ANSWERS: 3
  • No. while there is a chance that an earthquake could effectively sink the state (west of the fault line), there is also a chance that things could fall up. the plate movement is to the east (edit. i was tired and put west). The more likely thing is that any big earthquake that'll happen anytime in the reasonable future would just push the west coast closer to the east coast. edit: yeah, i'm wrong. well sorta.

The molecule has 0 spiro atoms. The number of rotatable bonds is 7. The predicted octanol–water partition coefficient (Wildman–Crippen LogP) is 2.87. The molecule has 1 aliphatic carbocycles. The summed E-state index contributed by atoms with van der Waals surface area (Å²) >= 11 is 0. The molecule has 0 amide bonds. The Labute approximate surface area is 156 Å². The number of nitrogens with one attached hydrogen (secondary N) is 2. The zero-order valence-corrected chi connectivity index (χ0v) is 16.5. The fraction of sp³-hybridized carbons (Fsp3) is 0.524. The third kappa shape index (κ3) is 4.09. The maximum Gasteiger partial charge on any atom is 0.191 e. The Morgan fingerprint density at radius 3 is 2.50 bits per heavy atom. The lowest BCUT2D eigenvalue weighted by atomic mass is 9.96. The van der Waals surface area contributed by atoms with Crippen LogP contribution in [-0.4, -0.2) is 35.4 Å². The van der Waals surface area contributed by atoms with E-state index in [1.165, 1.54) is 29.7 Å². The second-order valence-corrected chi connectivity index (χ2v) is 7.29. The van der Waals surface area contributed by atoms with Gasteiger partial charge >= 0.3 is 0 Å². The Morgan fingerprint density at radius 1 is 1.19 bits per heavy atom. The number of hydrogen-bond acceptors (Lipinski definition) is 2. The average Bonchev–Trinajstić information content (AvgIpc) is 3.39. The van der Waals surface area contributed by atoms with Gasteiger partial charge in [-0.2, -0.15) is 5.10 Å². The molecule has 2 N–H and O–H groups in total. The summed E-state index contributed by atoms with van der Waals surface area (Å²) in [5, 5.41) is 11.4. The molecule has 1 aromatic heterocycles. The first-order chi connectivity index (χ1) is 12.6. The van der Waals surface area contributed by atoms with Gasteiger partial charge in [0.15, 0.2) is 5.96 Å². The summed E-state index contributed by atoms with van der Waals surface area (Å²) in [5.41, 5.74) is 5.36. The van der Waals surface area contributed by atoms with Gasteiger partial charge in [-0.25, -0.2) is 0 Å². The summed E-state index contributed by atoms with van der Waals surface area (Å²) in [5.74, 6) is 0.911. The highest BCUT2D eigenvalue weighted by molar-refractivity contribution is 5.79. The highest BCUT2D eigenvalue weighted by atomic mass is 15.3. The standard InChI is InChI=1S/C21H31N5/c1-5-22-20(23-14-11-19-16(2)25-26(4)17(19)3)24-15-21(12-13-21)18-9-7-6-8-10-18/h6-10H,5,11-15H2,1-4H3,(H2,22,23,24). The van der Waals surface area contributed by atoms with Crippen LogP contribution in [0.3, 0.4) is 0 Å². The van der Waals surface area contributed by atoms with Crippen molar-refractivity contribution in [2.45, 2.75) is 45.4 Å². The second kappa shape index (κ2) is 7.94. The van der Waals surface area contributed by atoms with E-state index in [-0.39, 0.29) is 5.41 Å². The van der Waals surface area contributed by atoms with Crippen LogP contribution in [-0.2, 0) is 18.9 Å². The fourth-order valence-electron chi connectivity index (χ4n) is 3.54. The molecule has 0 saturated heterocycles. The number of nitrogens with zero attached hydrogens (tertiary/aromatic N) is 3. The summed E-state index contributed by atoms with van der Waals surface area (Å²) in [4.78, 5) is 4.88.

• A single earthquake will not split California from the rest of the continent. A whole series of quakes will eventually split the westernmost sliver off. That portion of California that includes the coastal portions from the Gulf of California almost to San Francisco Bay and Baja California is actually on the Pacific Plate. This plate is sliding northward past the North American Plate along the San Andreas Fault at a rate of a few centimeters per year. Eventually this movement will separate this part of California and turn it into an island off the coast of Northern California. As this island continues northward, eventually it will crash into and become part of Alaska. However, all of this will take millions of years to accomplish. So, it is not something that we really need to worry about, not that there is anything that we can do about it anyway. David, Despite what Hollywood has portrayed, there is not that much total movement in an earthquake. Even the most powerful quakes only generate a few tens of feet of movement along the fault line. That is not enough to split that portion of California that is west of the San Andreas away from the rest of the continent in one single earthquake. I think that you should take a look at http://www.uwgb.edu/dutchs/pscindx.htm . The author of this site does some fairly extensive analyses of the junk that passes for science in movies. Especially look at his analysis of "10.5". **************** "David Hedrick: If it were seperated by tens of feet would it not be seperated?" You don't understand how movement along a fault occurs. When movement occurs, the rocks on either side of the fault slide past each other. The movement is either side to side, up and down, or both. The rock along the fault don't pull apart. In the case of the San Andreas fault, the rocks to the west are slowly moving northward while those on the east side are moving to the south. In order to separate that portion of California that is west of the fault from the rest of the continent, it must slide off the continent to the north. That means that it must move over 400 miles. Addendum: David in places were the crust is pulled apart you get volcanism. As the plates pull apart, pressure on the underlying asthenosphere is reduced allowing it to melt this produces basaltic magmas which produce volcanism along such boundaries. This fills in the gap between the plates that are pulling apart. A very good example of this can be seen in East Africa. Horn of Africa is pulling away from the rest of that continent. The amount of stretching that has occurred there is on the order of tens the hundreds of miles (not just a few feet) and the horn is still attached to Africa. Additionally, This stretching has not all occurred at once, but as a series of earthquakes over millions of years. The San Andreas fault has no significant volcanism associated with it. Over a century of studies of the fault show no evidence of the type of movement you propose. It's not happening and it is not going to. I am not trying to be insulting, but you do not know whereof you right here. A mere movement of just a few tens of feet in any direction along the San Andreas fault will not separate the coastal portion of Southern California from the rest of North America. Trust me on this. I have a Master's Degree in Geology and all the education that went with that backing me up on this. **************** "David H: All that education and you can't see where you contradict yourself? Doesn't happen, cant happen, this is how it happens..." "There is none so blind as them that will not see."

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